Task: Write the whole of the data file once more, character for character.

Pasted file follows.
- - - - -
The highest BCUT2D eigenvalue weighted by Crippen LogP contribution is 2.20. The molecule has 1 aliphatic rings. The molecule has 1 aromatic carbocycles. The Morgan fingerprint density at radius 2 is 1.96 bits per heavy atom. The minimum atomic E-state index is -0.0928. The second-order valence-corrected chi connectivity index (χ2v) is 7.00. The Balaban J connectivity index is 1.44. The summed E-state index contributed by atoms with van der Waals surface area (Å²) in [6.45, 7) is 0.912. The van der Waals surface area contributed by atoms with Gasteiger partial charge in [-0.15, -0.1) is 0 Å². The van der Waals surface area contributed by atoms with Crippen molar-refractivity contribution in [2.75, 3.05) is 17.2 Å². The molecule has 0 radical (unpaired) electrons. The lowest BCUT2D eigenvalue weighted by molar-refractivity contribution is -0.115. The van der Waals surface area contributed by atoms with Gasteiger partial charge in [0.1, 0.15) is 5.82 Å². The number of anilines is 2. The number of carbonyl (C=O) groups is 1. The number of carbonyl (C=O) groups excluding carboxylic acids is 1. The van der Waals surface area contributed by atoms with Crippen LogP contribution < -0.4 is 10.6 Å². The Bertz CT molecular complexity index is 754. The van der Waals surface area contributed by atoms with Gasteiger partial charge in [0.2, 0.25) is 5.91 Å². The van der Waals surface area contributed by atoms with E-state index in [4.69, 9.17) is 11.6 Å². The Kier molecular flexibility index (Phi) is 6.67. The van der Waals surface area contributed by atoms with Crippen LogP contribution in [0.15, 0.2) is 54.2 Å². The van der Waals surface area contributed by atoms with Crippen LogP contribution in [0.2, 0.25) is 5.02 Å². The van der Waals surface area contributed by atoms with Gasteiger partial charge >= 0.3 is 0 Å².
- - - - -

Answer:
The highest BCUT2D eigenvalue weighted by Crippen LogP contribution is 2.20. The molecule has 1 aliphatic rings. The molecule has 1 aromatic carbocycles. The Morgan fingerprint density at radius 2 is 1.96 bits per heavy atom. The minimum atomic E-state index is -0.0928. The second-order valence-corrected chi connectivity index (χ2v) is 7.00. The Balaban J connectivity index is 1.44. The summed E-state index contributed by atoms with van der Waals surface area (Å²) in [6.45, 7) is 0.912. The van der Waals surface area contributed by atoms with Gasteiger partial charge in [-0.15, -0.1) is 0 Å². The van der Waals surface area contributed by atoms with Crippen molar-refractivity contribution in [2.75, 3.05) is 17.2 Å². The molecule has 0 radical (unpaired) electrons. The lowest BCUT2D eigenvalue weighted by molar-refractivity contribution is -0.115. The van der Waals surface area contributed by atoms with Gasteiger partial charge in [0.1, 0.15) is 5.82 Å². The number of anilines is 2. The number of carbonyl (C=O) groups is 1. The number of carbonyl (C=O) groups excluding carboxylic acids is 1. The van der Waals surface area contributed by atoms with Crippen LogP contribution < -0.4 is 10.6 Å². The Bertz CT molecular complexity index is 754. The van der Waals surface area contributed by atoms with Gasteiger partial charge in [0.2, 0.25) is 5.91 Å². The van der Waals surface area contributed by atoms with E-state index in [4.69, 9.17) is 11.6 Å². The Kier molecular flexibility index (Phi) is 6.67. The van der Waals surface area contributed by atoms with Crippen LogP contribution in [0.15, 0.2) is 54.2 Å². The van der Waals surface area contributed by atoms with Crippen LogP contribution in [0.2, 0.25) is 5.02 Å². The van der Waals surface area contributed by atoms with Gasteiger partial charge >= 0.3 is 0 Å².